|Focus||Development of cryopreservation method of Drosophila strains|
|Principal Investigator||Ryu Ueda
Genetic Resource Center,National Institute of Genetics
|Overview|| The National BioResource Project “Drosophila” (NBRP Drosophila) is conducted by consortium composed of five research institutes and universities that function as one of the largest Drosophila stock centers in the world. Despite the various efforts made historically, efficient techniques for cryopreservation of Drosophila stocks have not been established. By contrast, along with recent years’ development of genome information and genetic engineering technology, large-scale, systematic mutant production projects are ongoing. The reality is that only a limited number of stock centers exist worldwide and are struggling for Drosophila stock preservation.
This program aims to develop a cryopreservation technique for Drosophila stocks. While the cryopreservation of ova (embryos) or sperm has been attempted so far, the preservation of larval ovaries is to be targeted in this program. The larval ovary is connected to the oviduct extended from the external genital anlage during metamorphosis and then forms a functional reproductive system in mature females. Thus, a certain percentage of ovaries transplanted during the larval stage may be incorporated into the reproductive system, followed by mature egg-deposition. Female germ cell differentiation does not yet occur in the ovaries even in mature larvae, and so high tolerance to cryopreservation is expected.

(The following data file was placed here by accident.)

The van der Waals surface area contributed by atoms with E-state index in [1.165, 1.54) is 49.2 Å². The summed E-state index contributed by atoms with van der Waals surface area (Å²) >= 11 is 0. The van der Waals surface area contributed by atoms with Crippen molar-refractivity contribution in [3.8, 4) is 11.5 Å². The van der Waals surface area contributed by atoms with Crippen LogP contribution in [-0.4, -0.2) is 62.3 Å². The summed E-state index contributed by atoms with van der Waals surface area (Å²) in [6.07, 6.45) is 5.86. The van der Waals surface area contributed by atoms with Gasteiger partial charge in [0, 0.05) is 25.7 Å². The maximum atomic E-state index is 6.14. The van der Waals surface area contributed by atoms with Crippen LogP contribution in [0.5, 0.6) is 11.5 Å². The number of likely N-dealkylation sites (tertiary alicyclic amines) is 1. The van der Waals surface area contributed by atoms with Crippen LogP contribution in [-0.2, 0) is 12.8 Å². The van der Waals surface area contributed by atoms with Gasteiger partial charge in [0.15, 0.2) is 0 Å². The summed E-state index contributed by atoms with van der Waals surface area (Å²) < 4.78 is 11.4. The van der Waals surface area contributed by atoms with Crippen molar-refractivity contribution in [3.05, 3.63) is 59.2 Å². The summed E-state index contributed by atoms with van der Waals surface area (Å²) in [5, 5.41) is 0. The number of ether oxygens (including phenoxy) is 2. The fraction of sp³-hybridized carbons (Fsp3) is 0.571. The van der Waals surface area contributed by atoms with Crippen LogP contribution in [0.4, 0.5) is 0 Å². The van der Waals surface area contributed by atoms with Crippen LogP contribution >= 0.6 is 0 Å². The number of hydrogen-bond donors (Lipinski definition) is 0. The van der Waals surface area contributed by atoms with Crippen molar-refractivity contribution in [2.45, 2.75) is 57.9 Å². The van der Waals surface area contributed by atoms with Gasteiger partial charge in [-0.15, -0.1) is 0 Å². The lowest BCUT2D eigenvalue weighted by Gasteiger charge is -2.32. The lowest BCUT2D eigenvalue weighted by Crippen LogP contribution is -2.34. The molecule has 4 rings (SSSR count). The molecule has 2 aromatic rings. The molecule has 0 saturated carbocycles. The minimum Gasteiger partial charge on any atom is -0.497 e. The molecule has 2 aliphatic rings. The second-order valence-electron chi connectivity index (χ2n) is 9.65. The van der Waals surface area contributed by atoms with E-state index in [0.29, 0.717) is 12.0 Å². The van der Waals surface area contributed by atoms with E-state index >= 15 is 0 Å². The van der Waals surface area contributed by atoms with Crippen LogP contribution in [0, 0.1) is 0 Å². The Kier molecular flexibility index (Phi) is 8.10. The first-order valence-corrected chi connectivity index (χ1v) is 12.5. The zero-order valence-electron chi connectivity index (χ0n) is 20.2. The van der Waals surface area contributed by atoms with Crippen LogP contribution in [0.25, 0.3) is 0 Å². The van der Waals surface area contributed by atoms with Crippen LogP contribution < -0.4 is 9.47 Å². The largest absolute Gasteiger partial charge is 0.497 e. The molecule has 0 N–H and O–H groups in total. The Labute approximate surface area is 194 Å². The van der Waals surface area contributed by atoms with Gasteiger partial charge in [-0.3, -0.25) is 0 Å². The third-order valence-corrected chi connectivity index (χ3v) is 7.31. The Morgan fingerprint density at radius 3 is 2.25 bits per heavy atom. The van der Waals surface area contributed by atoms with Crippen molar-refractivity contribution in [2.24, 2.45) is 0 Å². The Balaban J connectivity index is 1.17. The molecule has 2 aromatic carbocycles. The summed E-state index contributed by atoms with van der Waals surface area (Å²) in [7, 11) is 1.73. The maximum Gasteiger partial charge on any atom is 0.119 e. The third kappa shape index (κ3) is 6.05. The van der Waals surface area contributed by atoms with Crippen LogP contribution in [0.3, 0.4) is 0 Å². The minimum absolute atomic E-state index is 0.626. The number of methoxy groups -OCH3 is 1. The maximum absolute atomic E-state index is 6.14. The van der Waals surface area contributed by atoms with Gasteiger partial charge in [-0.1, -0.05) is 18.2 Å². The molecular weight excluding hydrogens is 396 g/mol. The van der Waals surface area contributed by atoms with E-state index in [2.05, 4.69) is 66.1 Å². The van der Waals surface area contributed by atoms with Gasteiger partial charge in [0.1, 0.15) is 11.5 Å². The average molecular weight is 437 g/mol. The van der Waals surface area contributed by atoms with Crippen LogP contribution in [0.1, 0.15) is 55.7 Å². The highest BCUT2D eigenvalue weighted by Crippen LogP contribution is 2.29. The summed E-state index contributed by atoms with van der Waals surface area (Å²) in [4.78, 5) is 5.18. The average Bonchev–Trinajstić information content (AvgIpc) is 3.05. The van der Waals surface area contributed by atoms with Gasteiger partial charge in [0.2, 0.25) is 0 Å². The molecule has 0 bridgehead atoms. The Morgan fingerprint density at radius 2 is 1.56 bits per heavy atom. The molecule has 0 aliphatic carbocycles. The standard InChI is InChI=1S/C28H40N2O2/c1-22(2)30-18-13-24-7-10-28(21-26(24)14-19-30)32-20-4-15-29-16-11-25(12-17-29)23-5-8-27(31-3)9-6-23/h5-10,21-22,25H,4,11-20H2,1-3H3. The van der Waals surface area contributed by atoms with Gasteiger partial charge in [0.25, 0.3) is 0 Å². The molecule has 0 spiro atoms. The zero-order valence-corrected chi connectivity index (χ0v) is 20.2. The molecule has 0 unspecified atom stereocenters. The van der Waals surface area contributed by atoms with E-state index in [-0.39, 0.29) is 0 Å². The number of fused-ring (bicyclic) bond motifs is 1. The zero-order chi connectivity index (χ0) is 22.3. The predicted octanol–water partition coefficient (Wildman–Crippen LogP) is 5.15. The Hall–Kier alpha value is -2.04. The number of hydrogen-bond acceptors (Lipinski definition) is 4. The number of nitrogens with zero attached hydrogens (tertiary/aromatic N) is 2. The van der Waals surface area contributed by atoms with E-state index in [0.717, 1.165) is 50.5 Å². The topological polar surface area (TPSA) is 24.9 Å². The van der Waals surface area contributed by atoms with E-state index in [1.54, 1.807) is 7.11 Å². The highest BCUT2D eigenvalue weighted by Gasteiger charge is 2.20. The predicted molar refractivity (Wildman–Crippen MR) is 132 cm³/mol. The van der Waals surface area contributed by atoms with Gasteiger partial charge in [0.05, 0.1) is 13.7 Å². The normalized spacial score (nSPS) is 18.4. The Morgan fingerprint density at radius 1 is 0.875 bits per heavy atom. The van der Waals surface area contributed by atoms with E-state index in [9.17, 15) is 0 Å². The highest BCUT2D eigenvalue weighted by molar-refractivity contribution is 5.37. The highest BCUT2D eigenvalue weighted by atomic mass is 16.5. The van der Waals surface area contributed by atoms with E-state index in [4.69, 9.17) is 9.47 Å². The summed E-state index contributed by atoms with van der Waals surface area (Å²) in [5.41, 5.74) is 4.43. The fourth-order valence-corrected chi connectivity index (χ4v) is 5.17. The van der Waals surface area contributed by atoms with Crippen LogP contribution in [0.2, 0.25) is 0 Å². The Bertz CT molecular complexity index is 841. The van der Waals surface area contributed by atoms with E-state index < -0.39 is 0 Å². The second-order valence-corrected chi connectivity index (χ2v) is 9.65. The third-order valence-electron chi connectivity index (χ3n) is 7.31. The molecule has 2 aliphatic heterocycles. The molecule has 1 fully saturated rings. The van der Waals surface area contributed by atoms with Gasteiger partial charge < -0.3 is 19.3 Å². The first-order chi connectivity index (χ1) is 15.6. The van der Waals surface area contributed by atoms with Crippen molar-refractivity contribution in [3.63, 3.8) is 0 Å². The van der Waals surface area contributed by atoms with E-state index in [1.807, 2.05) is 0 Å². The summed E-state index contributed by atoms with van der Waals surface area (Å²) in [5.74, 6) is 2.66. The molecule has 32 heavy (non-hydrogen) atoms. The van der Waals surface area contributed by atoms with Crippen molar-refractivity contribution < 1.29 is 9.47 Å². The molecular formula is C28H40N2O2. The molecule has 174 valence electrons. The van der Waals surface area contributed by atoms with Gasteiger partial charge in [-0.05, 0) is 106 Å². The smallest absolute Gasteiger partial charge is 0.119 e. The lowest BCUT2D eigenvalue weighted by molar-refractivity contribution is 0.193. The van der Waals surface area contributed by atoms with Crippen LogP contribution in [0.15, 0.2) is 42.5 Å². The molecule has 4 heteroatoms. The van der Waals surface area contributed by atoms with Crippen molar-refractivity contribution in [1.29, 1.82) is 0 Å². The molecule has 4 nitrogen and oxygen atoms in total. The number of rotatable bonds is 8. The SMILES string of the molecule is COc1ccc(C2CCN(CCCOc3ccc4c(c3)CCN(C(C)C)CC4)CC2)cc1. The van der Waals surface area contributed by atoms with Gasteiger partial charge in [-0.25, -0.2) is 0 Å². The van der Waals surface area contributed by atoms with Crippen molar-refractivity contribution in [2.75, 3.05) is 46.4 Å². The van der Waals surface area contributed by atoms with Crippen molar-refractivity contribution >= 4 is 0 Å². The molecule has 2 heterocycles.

A first-year goal is technical development to enhance the ovarian transplantation efficiency up to a practical level. It includes the improvement in a manufacturing method for glass needles for transplantation and testing on the usefulness of host larvae without ovaries. A technique for ovary cryopreservation is scheduled to be exploited during the second year.